Hopefully none, because this is not America. In 2000, according to US social security
records, five unfortunate children were named specifically after the popular outdoor
leisure boot.
“His daddy insisted upon it because Timberlands were the pride of his wardrobe,”
explained one proud mother. “The alternative was Reebok.”
To the British, this may seem incredible – yet it is symptomatic of a growing trend
among American parents to name their children after brand names.
The records show that in 2000, 49 children were named Canon, followed by 11
Bentleys, five Jaguars and a Xerox.
Names, of course, drift in and out of fashion like flared trousers and Tony Blackburn,
but in this country parents have always managed to curb such excesses.
For every Romeo, Kylie, Shania, and Lamarr christened this weekend, there will be a
hundred reassuring Jacks, Chloes, Toms and Emilys. It is simply not the British way
to burden our children with flamboyant names – which is why everybody born in the
austere post-war years was named either Dennis or Irene.
Of course there are those who would argue that giving a child an unusual name makes
it stand out from the herd. In Wigton naming a boy Melvyn could well have
condemned him to a life of bullying – yet Mr and Mrs Bragg took the chance and
their son repaid them by becoming a member of the House of Lords.


The Midas Touch.
October 17, 2003
CARLISLE man Jim Boyle is better known as Jazza among his pals at Denton Holme
Conservative Club. But there are surely more appropriate names.
This week, Jazza revealed how, during a recent beano to Hamilton races in Scotland,
he won £500 with two just £10 bets. Nice one, you might think. Good to read of a
punter getting one over on the bookies.
Except Jazza’s stake money came out of a £120,000 windfall he and his buddies in a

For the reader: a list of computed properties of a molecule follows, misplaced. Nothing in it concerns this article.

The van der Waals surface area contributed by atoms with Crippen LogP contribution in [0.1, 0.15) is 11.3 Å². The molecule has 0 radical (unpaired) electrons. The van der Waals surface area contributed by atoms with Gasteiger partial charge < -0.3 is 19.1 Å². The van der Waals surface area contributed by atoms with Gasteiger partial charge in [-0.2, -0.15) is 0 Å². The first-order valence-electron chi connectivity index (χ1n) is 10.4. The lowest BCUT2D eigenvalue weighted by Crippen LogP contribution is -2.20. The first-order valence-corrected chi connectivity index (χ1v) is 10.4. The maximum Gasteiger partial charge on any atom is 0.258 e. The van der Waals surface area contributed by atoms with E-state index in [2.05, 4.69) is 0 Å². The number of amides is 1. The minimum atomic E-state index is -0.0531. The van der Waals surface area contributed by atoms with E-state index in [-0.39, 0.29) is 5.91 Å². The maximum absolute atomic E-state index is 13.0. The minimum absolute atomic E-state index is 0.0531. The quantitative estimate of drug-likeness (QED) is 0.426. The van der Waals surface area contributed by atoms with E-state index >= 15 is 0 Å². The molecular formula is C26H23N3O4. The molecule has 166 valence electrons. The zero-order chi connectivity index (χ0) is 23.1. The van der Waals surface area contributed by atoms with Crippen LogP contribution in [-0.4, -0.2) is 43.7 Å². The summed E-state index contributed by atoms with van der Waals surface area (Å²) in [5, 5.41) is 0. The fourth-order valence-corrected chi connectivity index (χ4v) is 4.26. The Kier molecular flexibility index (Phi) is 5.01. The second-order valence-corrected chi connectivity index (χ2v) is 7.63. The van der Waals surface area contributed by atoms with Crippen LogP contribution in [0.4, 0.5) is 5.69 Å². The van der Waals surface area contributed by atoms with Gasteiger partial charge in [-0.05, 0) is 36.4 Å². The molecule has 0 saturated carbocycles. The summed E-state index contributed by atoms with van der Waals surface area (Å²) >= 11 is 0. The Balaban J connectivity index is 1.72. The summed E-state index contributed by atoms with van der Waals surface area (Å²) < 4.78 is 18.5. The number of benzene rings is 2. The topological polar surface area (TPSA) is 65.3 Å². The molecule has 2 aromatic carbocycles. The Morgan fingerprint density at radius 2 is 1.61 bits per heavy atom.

Lotto syndicate scooped earlier this month.
And if that utter spawniness wasn’t enough, Jazza also recalled how he and six of the
syndicate went straight from picking up their cheque to the nearest pub – where they
won £300 on a horse called Lotto.
The Lottery catchphrase used to be “It Could Be You”. That should now surely be
changed to: “Sorry, In Fact It’s Jazza Boyle”.
But it is easy to be mean-spirited about people who have the Midas touch. Especially
when the majority of us are chronically unlucky.
Take the two American women who came all the way to Carlisle for a sightseeing trip
last week, only to end up trapped for 30 minutes in a lift at Irishgate Bridge. If it had
been Jazza Boyle, he would have been trapped with Britney Spears for four days.



Peanuts and other snacks.
November 21, 2003
We must thank God that Carlisle Council has seen sense and allowed the Denton
Holme swingers club to reopen after three months enforced closure over planning
permission.
Here at least consenting grown-ups can forget about the kids for a while with the
wives and husbands of like-minded friends and neighbours.
Since it opened earlier this year, the Wild Velvet Club has been a wild success story,
pulling in customers from as far afield as Newcastle and Edinburgh.
Among its many attractions are screens showing wall-to-wall porn, a large bed for
orgy-style gatherings, and a vending machine selling dry-roasted peanuts and other
snacks.
There is even reputed to be an ashtray large enough to hold 156 separate sets of car
keys.
Closing down the club was always going to be a dangerous move. By denying
swingers a legitimate venue, the authorities risked driving them underground, like
cock-fighters and bare-knuckle boxers.
Unsupervised, they could run riot – and with the Christmas party season looming on
the horizons the consequences for the rest of us could be horrendous.
Lonely ride.
November 28. 2003
SO where were you when wonderboy Wilko slotted the drop-goal that secured
England’s Rugby World Cup win?
Not on a Carlisle City Council park and ride bus, if latest figures are to be believed. In
fact, the chances are you wouldn’t be on a park and ride bus even if the alternative
was crawling to shops over broken glass.
In the last four weeks, a dismal 397 people have used the shuttle service between
Kingmoor Park and Lowther Street – and 263 of them have been the driver. Last
Friday, only two people used the service all day.
Is it any surprise, then, that an astonishing 50 per cent of Carlisle bus drivers quit
during their first year behind the wheel? The union officials who released the figures
this week may claim it’s because of low pay, but surely the reason is extreme
loneliness. Nobody enjoys working in a job where they don’t feel wanted.
What the council and the bus companies fail to take into account is man’s instinctive
hatred of his fellow man – especially in the run-up to the season of goodwill.
Public transport, by its very definition, involves enforced close proximity to someone